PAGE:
With the Winter Classic, the Heritage Classic, and several other outdoor games staged over the past few years, hockey is undergoing a genuine roots movement right about now. But if you want to take hockey even further back -- like, a millennium or two -- you're going to have to lose the ice, swap the puck for a wooden ball, then douse it in gasoline and light it on fire.
In Michoacán, on Mexico's west coast, they used to play a game called "Pelota Phurépecha," or fire hockey. And now they're playing it again. The game is making a comeback in Mexico, as documented in this mini-documentary for the Huffington Post.
Check out the sweet back-pass/saucer-pass combo just after the two-minute mark. It's like you're watching the ancient Mexican equivalents of Daniel and Henrik Sedin.
You'll notice that fire hockey has a lot of similarities to a basic game of road hockey. They play five a side, they use hockey sticks, and the ball represents good while night represents evil.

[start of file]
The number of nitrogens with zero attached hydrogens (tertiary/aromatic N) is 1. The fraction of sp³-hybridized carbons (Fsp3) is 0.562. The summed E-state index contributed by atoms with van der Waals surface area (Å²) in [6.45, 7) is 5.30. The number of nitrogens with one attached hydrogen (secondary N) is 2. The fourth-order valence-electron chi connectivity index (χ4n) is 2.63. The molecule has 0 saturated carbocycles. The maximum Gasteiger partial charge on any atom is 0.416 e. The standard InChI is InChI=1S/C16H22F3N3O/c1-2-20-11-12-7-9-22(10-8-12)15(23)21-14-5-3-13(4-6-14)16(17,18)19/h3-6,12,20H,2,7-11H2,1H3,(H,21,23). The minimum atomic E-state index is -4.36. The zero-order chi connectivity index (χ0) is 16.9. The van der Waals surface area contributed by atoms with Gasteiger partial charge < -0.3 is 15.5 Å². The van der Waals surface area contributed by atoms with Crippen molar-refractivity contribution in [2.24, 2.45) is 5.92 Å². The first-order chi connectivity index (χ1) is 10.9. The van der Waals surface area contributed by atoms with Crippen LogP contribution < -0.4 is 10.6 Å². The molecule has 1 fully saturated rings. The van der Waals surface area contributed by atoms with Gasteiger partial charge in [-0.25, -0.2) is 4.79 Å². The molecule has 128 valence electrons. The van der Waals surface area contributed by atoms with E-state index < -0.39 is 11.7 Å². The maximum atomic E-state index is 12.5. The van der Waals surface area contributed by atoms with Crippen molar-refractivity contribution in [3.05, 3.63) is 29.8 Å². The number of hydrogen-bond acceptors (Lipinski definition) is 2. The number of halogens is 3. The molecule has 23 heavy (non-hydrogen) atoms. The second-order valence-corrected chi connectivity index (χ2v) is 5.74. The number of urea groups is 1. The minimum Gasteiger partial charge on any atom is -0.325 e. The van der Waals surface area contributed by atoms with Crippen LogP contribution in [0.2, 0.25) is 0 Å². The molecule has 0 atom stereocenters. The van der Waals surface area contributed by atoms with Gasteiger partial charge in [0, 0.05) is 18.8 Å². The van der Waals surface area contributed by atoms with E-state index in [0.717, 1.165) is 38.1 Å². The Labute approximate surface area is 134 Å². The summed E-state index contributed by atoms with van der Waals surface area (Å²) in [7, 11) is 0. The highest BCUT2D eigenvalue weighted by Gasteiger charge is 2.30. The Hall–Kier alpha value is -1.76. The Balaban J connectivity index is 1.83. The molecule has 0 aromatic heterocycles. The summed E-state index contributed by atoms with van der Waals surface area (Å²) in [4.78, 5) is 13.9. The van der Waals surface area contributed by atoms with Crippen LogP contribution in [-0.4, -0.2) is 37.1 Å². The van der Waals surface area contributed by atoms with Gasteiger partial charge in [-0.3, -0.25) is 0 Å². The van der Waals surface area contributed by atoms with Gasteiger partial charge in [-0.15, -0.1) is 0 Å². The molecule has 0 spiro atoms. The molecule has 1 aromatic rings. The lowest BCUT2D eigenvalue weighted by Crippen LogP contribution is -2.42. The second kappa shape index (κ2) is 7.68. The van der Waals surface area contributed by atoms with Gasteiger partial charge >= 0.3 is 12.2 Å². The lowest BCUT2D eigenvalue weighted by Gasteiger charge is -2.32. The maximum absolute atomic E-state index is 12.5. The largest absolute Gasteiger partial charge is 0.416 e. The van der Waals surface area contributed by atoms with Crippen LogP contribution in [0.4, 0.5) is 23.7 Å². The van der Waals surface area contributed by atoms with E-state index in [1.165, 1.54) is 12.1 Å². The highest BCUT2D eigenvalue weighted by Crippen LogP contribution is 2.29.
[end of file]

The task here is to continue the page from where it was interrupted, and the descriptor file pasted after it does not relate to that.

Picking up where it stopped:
Plus there's even that annoying guy that simply golfs the ball into oblivion whenever he gets near it. That guy has been around for 2,000 years.
As awesome as this game is, I don't think it's going to catch on up here. To grow a game, you've got to get kids interested at the grassroots level, and any sport that requires dousing something in gasoline, setting it ablaze, and giving it to kids probably won't get past the school board.
Follow Harrison Mooney on Twitter at @HarrisonMooney
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